Research

Labor market dynamism, measured by flows of workers between employers, declined substantially in the US and employment polarized into low and high-skill jobs. This paper shows the two trends are linked. I provide a framework to study employment and worker flows in presence of two-sided heterogeneity. Within an estimated version of the framework I find that routine-biased technological change accounts for about one-third of the decline in job-to-job mobility for workers without a college degree, while the remaining decline in mobility is mainly driven by a decline in the dispersion of match-specific productivity and its innovation rate.

Large cities are more productive and generate more output per person. Using data from the UK on energy demand and waste generation, we show that they are also more energy-efficient. Large cities are therefore greener than small towns. The amount of energy demanded and waste generated per person is decreasing in total output produced, that is, energy demand and waste generation scale sublinearly with output. Our research provides the first direct evidence of green urbanization by calculating the rate at which per capita electricity use and waste decrease with city population. The energy demand elasticity with respect to city output is 83%: as the total output of a city increases by one percent, energy demand increases less than one percent, and the Urban Energy Premium is therefore 17%. The energy premium by source of energy demand is from households (13%), transport (20%), and industry (16%). Similarly, we find that the elasticity of waste generation with respect to city output is 90%. For one percent increase in total city output, there is a less than one percent increase in waste, with an Urban Waste Premium of 10%. Because large cities are energy-efficient ways of generating output, energy efficiency can be improved by encouraging urbanization and thus green living. We perform a counterfactual analysis in a spatial equilibrium model that makes income taxes contingent on city population, which attracts more people to big cities. We find that this pro-urbanization counterfactual not only increases economic output but also lowers energy consumption and waste production in the aggregate.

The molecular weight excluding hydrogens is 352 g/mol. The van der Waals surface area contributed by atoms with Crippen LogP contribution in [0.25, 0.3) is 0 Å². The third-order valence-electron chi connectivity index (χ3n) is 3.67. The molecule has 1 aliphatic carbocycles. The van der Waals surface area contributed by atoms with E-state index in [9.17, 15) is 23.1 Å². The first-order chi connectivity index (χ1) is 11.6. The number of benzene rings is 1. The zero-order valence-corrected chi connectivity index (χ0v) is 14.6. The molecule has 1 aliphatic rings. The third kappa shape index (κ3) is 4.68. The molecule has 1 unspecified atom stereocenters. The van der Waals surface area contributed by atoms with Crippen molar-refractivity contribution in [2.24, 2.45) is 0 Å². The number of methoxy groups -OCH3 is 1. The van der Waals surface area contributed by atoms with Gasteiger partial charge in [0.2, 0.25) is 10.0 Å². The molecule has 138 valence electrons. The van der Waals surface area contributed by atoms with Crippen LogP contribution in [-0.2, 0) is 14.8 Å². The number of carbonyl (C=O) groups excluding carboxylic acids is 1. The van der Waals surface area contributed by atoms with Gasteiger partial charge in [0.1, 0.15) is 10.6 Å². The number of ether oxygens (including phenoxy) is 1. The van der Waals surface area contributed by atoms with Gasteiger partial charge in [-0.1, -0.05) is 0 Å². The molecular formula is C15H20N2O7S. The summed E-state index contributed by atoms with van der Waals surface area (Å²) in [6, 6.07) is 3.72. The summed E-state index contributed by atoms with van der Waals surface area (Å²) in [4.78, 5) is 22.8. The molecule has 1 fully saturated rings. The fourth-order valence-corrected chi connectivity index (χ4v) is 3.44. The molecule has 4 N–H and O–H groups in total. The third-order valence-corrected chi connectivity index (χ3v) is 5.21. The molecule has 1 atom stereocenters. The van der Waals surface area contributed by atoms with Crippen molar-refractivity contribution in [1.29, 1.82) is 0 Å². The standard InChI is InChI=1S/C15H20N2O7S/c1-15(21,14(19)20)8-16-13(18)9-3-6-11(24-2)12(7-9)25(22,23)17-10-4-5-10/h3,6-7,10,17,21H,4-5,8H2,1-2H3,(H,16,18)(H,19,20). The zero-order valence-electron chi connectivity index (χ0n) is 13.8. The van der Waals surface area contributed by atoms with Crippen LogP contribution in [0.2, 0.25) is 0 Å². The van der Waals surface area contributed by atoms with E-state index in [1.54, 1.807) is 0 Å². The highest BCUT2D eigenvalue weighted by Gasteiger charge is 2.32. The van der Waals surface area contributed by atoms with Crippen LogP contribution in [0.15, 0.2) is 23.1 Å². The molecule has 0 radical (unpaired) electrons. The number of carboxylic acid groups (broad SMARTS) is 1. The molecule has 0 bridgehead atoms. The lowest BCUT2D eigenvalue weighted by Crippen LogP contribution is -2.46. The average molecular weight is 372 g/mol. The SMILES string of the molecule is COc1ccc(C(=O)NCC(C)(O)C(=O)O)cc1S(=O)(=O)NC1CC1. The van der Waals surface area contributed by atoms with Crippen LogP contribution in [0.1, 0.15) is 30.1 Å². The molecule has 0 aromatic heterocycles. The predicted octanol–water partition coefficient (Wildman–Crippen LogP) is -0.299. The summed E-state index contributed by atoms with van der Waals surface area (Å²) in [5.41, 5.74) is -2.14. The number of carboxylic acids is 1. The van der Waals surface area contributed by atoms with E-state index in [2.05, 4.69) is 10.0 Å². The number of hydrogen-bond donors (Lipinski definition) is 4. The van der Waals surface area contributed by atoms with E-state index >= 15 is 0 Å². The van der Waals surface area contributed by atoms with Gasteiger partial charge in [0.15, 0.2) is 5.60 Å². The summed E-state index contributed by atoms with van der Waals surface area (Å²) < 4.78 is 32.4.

We show that differential IT investment across cities has been a key driver of job and wage polarization since the 1980s. Using a novel data set, we establish two stylized facts: IT investment is highest in firms in large and expensive cities, and the decline in routine cognitive occupations is most prevalent in large and expensive cities. To explain these facts, we propose a model mechanism where the substitution of routine workers by IT leads to higher IT adoption in large cities due to a higher cost of living and higher wages. We estimate the spatial equilibrium model to trace out the effects of IT on the labor market between 1990 and 2015. We find that the fall in IT prices explains 50 percent of the rising wage gap between routine and non-routine cognitive jobs. The decline in IT prices also accounts for 28 percent of the shift in employment away from routine cognitive towards non-routine cognitive jobs. Moreover, our estimates show that the impact of IT is uneven across space. Expensive locations have seen a stronger displacement of routine cognitive jobs and a larger widening of the wage gap between routine and non-routine cognitive jobs.

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